The Bank of England’s contingency plans kick in – The UK will have two years to negotiate a deal with the EU.

According to European Commission President Juncker, Britain will have to negotiate withdrawal terms first, before talking about how the new relationship will work. In other words, there will be a deep dive into what other options or alternatives are available to the U.K. There is a web of issues around regulations and trade. Anti-EU parties in other countries will be watching closely, as an amicable split may fuel further efforts to exit the EU.

Impact on North America

The most immediate impact on the North American economy will come from today’s financial market volatility in the aftermath of the vote. The Federal Reserve has been very aware of global economic risks, and a Brexit qualifies, which rules out a July rate hike. A rate increase by December remains a possibility, if markets soon calm and the near-term economic fallout is minimal.

With Fed rate hikes now delayed even further, The Bank of Canada is expected to remain on hold until at least the end of 2017.  Consequently, global bond markets will be well supported, with yields likely drifting even lower in the near term.

The long-term economic consequences will be unclear for some time due to the two-year negotiation period.  However, the U.K accounts for a modest 3% of total U.S. trade and an even lesser 2.5% of Canadian trade. Such small shares and the likely modest impact on total trade suggest the direct risk to the North American economy is minimal.

In general, significant pullbacks in global stock markets tend to present opportunities for longer-term investors, although volatility can persist for weeks or months.  Many equity funds have been positioned conservatively and have been holding higher than normal cash positions in anticipation of these results.  This is when we would expect that cash to be deployed to buy companies at depressed prices.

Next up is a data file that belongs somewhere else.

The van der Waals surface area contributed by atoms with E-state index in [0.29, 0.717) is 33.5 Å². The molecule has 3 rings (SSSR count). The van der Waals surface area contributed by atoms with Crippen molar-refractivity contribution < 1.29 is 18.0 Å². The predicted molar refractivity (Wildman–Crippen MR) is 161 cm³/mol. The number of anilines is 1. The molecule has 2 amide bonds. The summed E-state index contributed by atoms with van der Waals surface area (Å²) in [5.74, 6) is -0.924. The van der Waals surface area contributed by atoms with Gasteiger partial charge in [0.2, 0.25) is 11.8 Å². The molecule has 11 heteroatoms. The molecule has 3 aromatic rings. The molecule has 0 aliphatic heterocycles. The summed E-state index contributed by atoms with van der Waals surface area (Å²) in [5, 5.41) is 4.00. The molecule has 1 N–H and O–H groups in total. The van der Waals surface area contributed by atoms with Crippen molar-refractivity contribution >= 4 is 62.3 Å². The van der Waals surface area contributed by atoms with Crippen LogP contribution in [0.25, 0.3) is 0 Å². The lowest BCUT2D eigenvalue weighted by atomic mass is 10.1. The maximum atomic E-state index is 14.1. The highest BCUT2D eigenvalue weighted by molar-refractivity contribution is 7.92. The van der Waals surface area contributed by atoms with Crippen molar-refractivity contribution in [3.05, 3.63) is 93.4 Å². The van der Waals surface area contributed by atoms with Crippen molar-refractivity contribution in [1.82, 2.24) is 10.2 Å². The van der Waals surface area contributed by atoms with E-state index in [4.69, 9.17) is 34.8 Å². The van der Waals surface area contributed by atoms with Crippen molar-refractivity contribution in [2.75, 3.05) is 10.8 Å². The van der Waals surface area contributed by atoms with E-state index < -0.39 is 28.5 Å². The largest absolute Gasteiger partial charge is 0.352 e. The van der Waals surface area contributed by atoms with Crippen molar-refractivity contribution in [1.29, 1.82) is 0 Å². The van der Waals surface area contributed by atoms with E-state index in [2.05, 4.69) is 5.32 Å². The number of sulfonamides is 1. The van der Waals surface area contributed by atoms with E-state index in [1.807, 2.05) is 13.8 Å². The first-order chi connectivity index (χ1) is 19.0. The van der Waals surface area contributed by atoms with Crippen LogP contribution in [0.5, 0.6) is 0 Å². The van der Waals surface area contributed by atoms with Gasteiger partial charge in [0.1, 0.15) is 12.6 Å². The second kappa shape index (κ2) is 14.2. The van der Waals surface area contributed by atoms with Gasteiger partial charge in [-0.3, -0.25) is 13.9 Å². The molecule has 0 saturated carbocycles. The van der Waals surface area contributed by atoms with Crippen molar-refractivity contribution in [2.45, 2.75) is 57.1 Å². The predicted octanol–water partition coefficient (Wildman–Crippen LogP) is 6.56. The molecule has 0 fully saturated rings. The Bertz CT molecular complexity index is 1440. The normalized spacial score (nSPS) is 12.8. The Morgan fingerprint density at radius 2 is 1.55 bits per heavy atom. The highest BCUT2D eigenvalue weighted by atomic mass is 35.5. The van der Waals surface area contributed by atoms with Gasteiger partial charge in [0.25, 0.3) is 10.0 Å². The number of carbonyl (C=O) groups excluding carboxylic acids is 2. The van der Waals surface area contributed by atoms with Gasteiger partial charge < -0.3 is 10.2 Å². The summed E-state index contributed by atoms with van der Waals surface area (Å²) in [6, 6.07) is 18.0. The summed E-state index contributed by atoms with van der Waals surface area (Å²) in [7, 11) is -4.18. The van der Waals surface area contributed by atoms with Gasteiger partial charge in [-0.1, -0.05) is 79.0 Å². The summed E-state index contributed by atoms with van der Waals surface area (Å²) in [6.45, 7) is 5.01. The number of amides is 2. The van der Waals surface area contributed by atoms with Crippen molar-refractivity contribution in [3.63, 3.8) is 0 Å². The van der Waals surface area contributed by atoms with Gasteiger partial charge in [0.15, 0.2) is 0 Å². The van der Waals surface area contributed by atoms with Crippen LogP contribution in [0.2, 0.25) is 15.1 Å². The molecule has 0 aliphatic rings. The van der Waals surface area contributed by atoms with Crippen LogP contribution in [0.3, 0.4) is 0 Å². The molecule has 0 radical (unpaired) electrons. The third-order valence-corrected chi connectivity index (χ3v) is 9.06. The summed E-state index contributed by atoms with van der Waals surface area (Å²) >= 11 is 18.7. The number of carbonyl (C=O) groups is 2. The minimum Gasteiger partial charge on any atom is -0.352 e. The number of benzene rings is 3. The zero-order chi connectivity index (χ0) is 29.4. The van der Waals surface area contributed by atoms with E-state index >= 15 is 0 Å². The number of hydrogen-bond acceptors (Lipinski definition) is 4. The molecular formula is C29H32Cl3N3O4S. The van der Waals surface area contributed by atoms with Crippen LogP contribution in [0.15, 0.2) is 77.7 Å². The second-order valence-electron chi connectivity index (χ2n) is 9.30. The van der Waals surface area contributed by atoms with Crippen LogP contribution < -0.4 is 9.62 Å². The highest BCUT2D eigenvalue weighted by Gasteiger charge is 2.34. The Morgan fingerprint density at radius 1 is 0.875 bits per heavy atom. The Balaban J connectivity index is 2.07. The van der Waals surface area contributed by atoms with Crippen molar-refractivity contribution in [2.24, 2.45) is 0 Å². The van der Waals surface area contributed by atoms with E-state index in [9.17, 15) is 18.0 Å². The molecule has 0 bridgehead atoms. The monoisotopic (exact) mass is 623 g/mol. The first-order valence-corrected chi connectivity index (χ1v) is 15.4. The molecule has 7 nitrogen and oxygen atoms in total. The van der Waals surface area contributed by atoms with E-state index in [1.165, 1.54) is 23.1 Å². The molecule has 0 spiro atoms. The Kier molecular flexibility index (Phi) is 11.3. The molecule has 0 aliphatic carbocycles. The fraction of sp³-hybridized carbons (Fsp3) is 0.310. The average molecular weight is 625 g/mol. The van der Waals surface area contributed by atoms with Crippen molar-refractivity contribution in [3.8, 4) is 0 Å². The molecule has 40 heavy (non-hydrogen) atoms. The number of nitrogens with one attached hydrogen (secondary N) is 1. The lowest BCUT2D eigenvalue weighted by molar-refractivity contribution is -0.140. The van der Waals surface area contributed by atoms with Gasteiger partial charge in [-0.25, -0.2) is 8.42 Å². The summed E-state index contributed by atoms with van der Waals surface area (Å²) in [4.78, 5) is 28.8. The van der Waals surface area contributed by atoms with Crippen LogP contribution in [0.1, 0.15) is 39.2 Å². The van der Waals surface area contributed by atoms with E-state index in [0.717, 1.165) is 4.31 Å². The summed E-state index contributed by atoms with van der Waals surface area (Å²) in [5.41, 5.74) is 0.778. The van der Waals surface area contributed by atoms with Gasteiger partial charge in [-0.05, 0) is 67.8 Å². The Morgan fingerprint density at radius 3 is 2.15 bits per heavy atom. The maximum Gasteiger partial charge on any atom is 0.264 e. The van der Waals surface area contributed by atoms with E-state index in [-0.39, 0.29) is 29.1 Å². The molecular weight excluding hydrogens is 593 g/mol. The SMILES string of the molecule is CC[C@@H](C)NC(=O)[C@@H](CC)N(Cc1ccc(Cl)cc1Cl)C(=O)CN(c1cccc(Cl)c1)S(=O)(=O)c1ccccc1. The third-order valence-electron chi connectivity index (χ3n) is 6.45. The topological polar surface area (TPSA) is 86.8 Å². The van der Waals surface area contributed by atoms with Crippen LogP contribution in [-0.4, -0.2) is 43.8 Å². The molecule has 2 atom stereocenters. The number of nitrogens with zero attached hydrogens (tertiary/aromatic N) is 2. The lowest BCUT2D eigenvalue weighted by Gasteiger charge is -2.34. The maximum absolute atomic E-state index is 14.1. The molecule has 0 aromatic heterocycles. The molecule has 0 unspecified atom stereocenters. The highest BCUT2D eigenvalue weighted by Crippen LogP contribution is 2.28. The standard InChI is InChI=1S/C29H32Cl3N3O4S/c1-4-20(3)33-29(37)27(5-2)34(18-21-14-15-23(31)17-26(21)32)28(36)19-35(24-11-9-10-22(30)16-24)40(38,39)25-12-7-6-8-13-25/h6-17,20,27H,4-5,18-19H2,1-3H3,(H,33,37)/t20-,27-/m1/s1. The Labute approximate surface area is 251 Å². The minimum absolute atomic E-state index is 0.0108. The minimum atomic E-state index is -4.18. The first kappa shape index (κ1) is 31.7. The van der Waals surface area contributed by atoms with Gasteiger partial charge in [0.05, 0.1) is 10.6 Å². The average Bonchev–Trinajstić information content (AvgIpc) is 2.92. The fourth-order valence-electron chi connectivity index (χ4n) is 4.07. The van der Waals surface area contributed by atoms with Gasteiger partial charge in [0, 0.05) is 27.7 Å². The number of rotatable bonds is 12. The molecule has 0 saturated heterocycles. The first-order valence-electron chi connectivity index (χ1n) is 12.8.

Longer-Term Perspective

It is important to separate the short-term and long-term effects. Over the long run, the impact on the stock market and bond market should be considerably less.  The U.K. represents less than 3% of global GDP. These are still very early days, and developments in the relationship between the U.K. and EU are expected to play out slowly over many months or years.

The exit could cause the U.K. economy to meaningfully underperform, if not tip into recession.  The UK job market will likely suffer, particularly the financial services (which accounts for 8% of British GDP).   A number of global banks could potentially relocate some of their operations out of the UK.

The Eurozone will feel the biggest brunt of slower UK growth, as it sends roughly 16% of its total goods exports to the UK.